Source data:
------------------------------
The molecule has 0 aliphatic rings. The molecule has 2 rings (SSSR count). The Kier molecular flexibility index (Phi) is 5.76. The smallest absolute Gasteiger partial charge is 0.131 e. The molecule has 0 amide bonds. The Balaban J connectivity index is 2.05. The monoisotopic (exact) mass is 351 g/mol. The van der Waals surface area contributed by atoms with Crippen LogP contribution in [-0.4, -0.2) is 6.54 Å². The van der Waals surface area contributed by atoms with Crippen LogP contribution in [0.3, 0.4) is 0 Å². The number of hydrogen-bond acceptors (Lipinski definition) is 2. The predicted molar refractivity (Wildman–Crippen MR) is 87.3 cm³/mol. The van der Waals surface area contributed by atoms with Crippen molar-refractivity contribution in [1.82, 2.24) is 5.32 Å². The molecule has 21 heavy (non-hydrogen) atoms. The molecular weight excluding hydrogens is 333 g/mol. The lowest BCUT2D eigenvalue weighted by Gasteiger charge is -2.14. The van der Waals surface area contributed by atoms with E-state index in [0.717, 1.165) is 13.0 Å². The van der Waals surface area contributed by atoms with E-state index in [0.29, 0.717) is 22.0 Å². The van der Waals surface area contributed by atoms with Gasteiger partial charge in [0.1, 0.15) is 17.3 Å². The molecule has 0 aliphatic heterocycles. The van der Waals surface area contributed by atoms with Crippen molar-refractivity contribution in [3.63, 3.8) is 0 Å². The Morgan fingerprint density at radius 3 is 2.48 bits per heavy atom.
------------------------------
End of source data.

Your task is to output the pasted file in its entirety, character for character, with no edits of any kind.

The molecule has 0 aliphatic rings. The molecule has 2 rings (SSSR count). The Kier molecular flexibility index (Phi) is 5.76. The smallest absolute Gasteiger partial charge is 0.131 e. The molecule has 0 amide bonds. The Balaban J connectivity index is 2.05. The monoisotopic (exact) mass is 351 g/mol. The van der Waals surface area contributed by atoms with Crippen LogP contribution in [-0.4, -0.2) is 6.54 Å². The van der Waals surface area contributed by atoms with Crippen LogP contribution in [0.3, 0.4) is 0 Å². The number of hydrogen-bond acceptors (Lipinski definition) is 2. The predicted molar refractivity (Wildman–Crippen MR) is 87.3 cm³/mol. The van der Waals surface area contributed by atoms with Crippen molar-refractivity contribution in [1.82, 2.24) is 5.32 Å². The molecule has 21 heavy (non-hydrogen) atoms. The molecular weight excluding hydrogens is 333 g/mol. The lowest BCUT2D eigenvalue weighted by Gasteiger charge is -2.14. The van der Waals surface area contributed by atoms with E-state index in [0.717, 1.165) is 13.0 Å². The van der Waals surface area contributed by atoms with E-state index in [0.29, 0.717) is 22.0 Å². The van der Waals surface area contributed by atoms with Gasteiger partial charge in [0.1, 0.15) is 17.3 Å². The molecule has 0 aliphatic heterocycles. The van der Waals surface area contributed by atoms with Crippen molar-refractivity contribution in [3.63, 3.8) is 0 Å². The Morgan fingerprint density at radius 3 is 2.48 bits per heavy atom.